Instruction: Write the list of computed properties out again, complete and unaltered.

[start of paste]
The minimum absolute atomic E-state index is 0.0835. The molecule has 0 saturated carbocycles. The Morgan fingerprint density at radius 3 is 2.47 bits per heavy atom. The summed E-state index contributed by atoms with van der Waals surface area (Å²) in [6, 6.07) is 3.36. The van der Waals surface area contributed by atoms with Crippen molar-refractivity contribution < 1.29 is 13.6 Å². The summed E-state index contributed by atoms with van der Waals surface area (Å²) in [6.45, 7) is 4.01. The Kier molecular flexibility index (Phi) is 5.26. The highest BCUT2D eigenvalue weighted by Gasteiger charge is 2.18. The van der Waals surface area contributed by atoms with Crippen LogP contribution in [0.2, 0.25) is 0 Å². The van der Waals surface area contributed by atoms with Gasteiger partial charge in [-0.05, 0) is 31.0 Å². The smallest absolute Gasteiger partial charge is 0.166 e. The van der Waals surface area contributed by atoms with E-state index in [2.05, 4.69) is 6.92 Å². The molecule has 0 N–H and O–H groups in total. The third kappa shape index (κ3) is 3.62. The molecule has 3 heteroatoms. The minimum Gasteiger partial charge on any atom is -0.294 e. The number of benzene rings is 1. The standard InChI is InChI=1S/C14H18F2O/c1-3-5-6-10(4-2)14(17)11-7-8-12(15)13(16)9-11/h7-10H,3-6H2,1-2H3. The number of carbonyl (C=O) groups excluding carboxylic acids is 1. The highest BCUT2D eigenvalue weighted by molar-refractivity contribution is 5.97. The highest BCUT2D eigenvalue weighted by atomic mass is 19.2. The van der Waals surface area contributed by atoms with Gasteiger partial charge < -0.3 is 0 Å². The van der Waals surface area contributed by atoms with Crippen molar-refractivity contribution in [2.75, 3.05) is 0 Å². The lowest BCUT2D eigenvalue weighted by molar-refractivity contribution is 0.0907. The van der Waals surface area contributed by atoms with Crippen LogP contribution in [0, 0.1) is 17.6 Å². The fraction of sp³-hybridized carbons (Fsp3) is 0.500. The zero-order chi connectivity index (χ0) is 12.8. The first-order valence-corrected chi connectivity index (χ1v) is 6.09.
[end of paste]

The minimum absolute atomic E-state index is 0.0835. The molecule has 0 saturated carbocycles. The Morgan fingerprint density at radius 3 is 2.47 bits per heavy atom. The summed E-state index contributed by atoms with van der Waals surface area (Å²) in [6, 6.07) is 3.36. The van der Waals surface area contributed by atoms with Crippen molar-refractivity contribution < 1.29 is 13.6 Å². The summed E-state index contributed by atoms with van der Waals surface area (Å²) in [6.45, 7) is 4.01. The Kier molecular flexibility index (Phi) is 5.26. The highest BCUT2D eigenvalue weighted by Gasteiger charge is 2.18. The van der Waals surface area contributed by atoms with Crippen LogP contribution in [0.2, 0.25) is 0 Å². The van der Waals surface area contributed by atoms with Gasteiger partial charge in [-0.05, 0) is 31.0 Å². The smallest absolute Gasteiger partial charge is 0.166 e. The van der Waals surface area contributed by atoms with E-state index in [2.05, 4.69) is 6.92 Å². The molecule has 0 N–H and O–H groups in total. The third kappa shape index (κ3) is 3.62. The molecule has 3 heteroatoms. The minimum Gasteiger partial charge on any atom is -0.294 e. The number of benzene rings is 1. The standard InChI is InChI=1S/C14H18F2O/c1-3-5-6-10(4-2)14(17)11-7-8-12(15)13(16)9-11/h7-10H,3-6H2,1-2H3. The number of carbonyl (C=O) groups excluding carboxylic acids is 1. The highest BCUT2D eigenvalue weighted by molar-refractivity contribution is 5.97. The highest BCUT2D eigenvalue weighted by atomic mass is 19.2. The van der Waals surface area contributed by atoms with Gasteiger partial charge < -0.3 is 0 Å². The van der Waals surface area contributed by atoms with Crippen molar-refractivity contribution in [2.75, 3.05) is 0 Å². The lowest BCUT2D eigenvalue weighted by molar-refractivity contribution is 0.0907. The van der Waals surface area contributed by atoms with Crippen LogP contribution in [0, 0.1) is 17.6 Å². The fraction of sp³-hybridized carbons (Fsp3) is 0.500. The zero-order chi connectivity index (χ0) is 12.8. The first-order valence-corrected chi connectivity index (χ1v) is 6.09.